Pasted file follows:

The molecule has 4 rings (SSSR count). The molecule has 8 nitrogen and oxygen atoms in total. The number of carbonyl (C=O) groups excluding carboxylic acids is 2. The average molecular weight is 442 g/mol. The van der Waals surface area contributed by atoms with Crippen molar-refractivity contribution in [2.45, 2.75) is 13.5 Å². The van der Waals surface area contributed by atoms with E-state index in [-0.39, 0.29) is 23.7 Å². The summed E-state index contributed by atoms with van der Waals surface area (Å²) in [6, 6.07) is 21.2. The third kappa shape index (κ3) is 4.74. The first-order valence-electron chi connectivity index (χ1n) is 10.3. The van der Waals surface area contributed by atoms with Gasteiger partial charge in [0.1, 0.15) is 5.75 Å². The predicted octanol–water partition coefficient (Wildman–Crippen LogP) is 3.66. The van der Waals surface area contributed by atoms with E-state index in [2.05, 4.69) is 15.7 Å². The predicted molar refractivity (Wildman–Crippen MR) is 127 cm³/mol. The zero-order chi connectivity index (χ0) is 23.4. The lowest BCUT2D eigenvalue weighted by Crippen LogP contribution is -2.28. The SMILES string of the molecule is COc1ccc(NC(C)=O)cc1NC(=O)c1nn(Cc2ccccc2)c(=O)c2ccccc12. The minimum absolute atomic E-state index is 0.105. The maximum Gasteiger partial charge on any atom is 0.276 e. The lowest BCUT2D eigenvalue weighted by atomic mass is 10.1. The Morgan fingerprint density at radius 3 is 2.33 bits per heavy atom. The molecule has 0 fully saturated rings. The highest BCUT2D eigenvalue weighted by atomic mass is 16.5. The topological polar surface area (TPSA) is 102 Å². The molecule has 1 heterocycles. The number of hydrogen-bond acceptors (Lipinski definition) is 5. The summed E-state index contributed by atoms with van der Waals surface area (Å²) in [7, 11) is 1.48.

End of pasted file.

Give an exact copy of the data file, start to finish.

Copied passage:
The molecule has 4 rings (SSSR count). The molecule has 8 nitrogen and oxygen atoms in total. The number of carbonyl (C=O) groups excluding carboxylic acids is 2. The average molecular weight is 442 g/mol. The van der Waals surface area contributed by atoms with Crippen molar-refractivity contribution in [2.45, 2.75) is 13.5 Å². The van der Waals surface area contributed by atoms with E-state index in [-0.39, 0.29) is 23.7 Å². The summed E-state index contributed by atoms with van der Waals surface area (Å²) in [6, 6.07) is 21.2. The third kappa shape index (κ3) is 4.74. The first-order valence-electron chi connectivity index (χ1n) is 10.3. The van der Waals surface area contributed by atoms with Gasteiger partial charge in [0.1, 0.15) is 5.75 Å². The predicted octanol–water partition coefficient (Wildman–Crippen LogP) is 3.66. The van der Waals surface area contributed by atoms with E-state index in [2.05, 4.69) is 15.7 Å². The predicted molar refractivity (Wildman–Crippen MR) is 127 cm³/mol. The zero-order chi connectivity index (χ0) is 23.4. The lowest BCUT2D eigenvalue weighted by Crippen LogP contribution is -2.28. The SMILES string of the molecule is COc1ccc(NC(C)=O)cc1NC(=O)c1nn(Cc2ccccc2)c(=O)c2ccccc12. The minimum absolute atomic E-state index is 0.105. The maximum Gasteiger partial charge on any atom is 0.276 e. The lowest BCUT2D eigenvalue weighted by atomic mass is 10.1. The Morgan fingerprint density at radius 3 is 2.33 bits per heavy atom. The molecule has 0 fully saturated rings. The highest BCUT2D eigenvalue weighted by atomic mass is 16.5. The topological polar surface area (TPSA) is 102 Å². The molecule has 1 heterocycles. The number of hydrogen-bond acceptors (Lipinski definition) is 5. The summed E-state index contributed by atoms with van der Waals surface area (Å²) in [7, 11) is 1.48.